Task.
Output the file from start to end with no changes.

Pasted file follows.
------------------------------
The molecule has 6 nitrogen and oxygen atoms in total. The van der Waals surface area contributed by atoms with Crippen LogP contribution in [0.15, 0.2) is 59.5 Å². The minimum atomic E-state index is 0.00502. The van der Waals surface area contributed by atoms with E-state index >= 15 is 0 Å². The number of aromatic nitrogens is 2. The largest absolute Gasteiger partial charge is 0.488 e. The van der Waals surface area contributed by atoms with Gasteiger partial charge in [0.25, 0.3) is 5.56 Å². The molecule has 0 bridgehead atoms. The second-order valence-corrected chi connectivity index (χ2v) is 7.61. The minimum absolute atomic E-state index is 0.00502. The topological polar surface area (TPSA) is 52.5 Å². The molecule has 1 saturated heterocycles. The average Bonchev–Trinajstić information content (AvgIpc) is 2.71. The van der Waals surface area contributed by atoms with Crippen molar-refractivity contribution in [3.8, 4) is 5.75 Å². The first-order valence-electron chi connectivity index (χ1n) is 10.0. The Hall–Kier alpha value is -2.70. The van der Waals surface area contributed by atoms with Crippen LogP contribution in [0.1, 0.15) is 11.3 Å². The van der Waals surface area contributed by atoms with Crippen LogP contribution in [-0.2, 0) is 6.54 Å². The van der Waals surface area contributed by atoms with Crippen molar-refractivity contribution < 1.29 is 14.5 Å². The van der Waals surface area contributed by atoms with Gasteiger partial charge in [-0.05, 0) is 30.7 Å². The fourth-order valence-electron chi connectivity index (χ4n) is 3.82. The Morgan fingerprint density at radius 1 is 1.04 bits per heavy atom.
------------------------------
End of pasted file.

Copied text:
The molecule has 6 nitrogen and oxygen atoms in total. The van der Waals surface area contributed by atoms with Crippen LogP contribution in [0.15, 0.2) is 59.5 Å². The minimum atomic E-state index is 0.00502. The van der Waals surface area contributed by atoms with E-state index >= 15 is 0 Å². The number of aromatic nitrogens is 2. The largest absolute Gasteiger partial charge is 0.488 e. The van der Waals surface area contributed by atoms with Gasteiger partial charge in [0.25, 0.3) is 5.56 Å². The molecule has 0 bridgehead atoms. The second-order valence-corrected chi connectivity index (χ2v) is 7.61. The minimum absolute atomic E-state index is 0.00502. The topological polar surface area (TPSA) is 52.5 Å². The molecule has 1 saturated heterocycles. The average Bonchev–Trinajstić information content (AvgIpc) is 2.71. The van der Waals surface area contributed by atoms with Crippen molar-refractivity contribution in [3.8, 4) is 5.75 Å². The first-order valence-electron chi connectivity index (χ1n) is 10.0. The Hall–Kier alpha value is -2.70. The van der Waals surface area contributed by atoms with Crippen LogP contribution in [0.1, 0.15) is 11.3 Å². The van der Waals surface area contributed by atoms with Crippen LogP contribution in [-0.2, 0) is 6.54 Å². The van der Waals surface area contributed by atoms with Crippen molar-refractivity contribution < 1.29 is 14.5 Å². The van der Waals surface area contributed by atoms with Gasteiger partial charge in [-0.05, 0) is 30.7 Å². The fourth-order valence-electron chi connectivity index (χ4n) is 3.82. The Morgan fingerprint density at radius 1 is 1.04 bits per heavy atom.